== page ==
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Is yeast the new hops?

In recent years we have seen a revolution in brewing and beer drinking. An industry once dominated by a small number of mega brands has shifted so that bars and retailers across the world are offering a seemingly endless variety of beers produced by craft or speciality breweries. In the midst of all this new variety a key characteristic has been hops. This ingredient contributes the bitterness and much of the aroma to beer and brewers appear to be in a constant battle to produce the most bitter and exotically hoppy beer possible. This is perhaps an understandable reaction to the era of bland lagers that were differentiated more by their marketing campaigns than any clear difference between the products. But what now? Have we reached peak hoppiness in the beer market, and is further diversity even possible with the number of products on the market?

The signs are that further development is possible and indeed underway, though perhaps from an unlikely source. The humble yeast, the workhorse of the brewing industry, is beginning to receive the recognition that it perhaps has been missing. The brewing industry has traditionally relied on consistency to maintain customer loyalty. Breweries were proud to declare that they have been using the same yeast strain for generations. Even some craft brewers still view yeast as simply a means to an end; as long as the fermentation is completed there is no problem. However, the role of yeast is much more interesting and varied than that of a simple alcohol factory. During fermentation, yeast produce a range of aromatic compounds that give beer its characteristic flavour and vivacity. The next time you drink a wheat beer, remember that the prominent spice and banana flavours come not from barley or hops, but directly from the yeast. Yeast also removes the raw grain-like taste of wort, the syrupy malt extract from which beer is derived. The burgeoning interest in yeast has been inspired by a realization that yeast is not just one thing. There are specific strains for specific products: wheat beers, bitters, lagers, etc. And it’s not just strains of one species. The complex and funky flavours in Belgian lambic beers, for example, are due to a consortium of different yeast species all lending specific flavour notes during the long lambic fermentation process. This relationship between yeast complexity and flavour complexity has been appreciated for some time in the wine industry, where the presence of different yeast species is encouraged and often facilitated by winemakers. This attitude is however still new to the brewing industry.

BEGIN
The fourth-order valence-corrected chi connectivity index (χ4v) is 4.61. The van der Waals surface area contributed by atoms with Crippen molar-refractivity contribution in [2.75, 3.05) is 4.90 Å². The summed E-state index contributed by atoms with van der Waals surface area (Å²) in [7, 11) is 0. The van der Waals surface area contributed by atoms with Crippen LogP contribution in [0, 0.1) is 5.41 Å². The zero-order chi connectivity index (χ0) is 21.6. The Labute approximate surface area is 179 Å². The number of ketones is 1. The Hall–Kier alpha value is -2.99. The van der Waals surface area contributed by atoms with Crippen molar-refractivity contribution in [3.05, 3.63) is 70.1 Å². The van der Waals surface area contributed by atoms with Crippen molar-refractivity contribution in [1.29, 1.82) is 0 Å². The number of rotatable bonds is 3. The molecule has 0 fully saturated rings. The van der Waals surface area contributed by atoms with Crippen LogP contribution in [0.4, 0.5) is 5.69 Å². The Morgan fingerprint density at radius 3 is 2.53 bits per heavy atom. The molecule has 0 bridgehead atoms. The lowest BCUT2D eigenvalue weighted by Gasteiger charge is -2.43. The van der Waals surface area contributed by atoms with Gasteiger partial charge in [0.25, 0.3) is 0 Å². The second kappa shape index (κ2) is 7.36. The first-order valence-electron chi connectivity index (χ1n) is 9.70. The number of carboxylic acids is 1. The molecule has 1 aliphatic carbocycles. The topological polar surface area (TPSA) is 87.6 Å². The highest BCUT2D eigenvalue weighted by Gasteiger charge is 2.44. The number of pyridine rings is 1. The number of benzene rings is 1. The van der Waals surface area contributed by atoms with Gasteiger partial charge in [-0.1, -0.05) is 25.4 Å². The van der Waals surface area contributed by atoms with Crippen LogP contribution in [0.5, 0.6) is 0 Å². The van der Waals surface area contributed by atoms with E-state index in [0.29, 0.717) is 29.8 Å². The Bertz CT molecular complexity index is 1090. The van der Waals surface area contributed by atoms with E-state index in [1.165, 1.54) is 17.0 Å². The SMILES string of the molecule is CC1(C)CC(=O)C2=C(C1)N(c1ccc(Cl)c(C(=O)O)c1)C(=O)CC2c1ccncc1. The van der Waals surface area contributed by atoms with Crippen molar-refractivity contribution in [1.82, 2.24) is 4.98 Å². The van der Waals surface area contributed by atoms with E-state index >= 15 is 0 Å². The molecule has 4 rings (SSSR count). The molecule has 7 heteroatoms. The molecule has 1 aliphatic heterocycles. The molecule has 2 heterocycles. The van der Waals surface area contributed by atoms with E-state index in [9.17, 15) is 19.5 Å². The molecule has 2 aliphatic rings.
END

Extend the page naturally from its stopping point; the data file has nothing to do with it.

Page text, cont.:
We know of over 2,000 different yeast species, though only a handful have ever been used for brewing. However, even this small number has produced interesting flavours. Yeast with exotic names like Torulaspora and Kluyveromyces, for example, are known to produce distinct flavours of bubblegum and rose. Another yeast, Lachancea, adds a crisp acidity to beer, along with pleasant fruit aromas. With the aid of such yeast a brewer can generate innovative flavour profiles, completely naturally and without resorting to artificial flavourings. Such bioflavouring is perhaps most important in the production of low alcohol beers, which are often derided as lifeless and flat, an unfortunate consequence of fermentation processes that discourage yeast activity to limit alcohol production. Many non-traditional yeast are perfect for the production of low-alcohol beers due to their inability to utilize the complex sugars in brewer’s wort, while still producing typical beer flavours.

S. cerevisiae, differential interference contrast image by Masur. Public domain via Wikimedia Commons.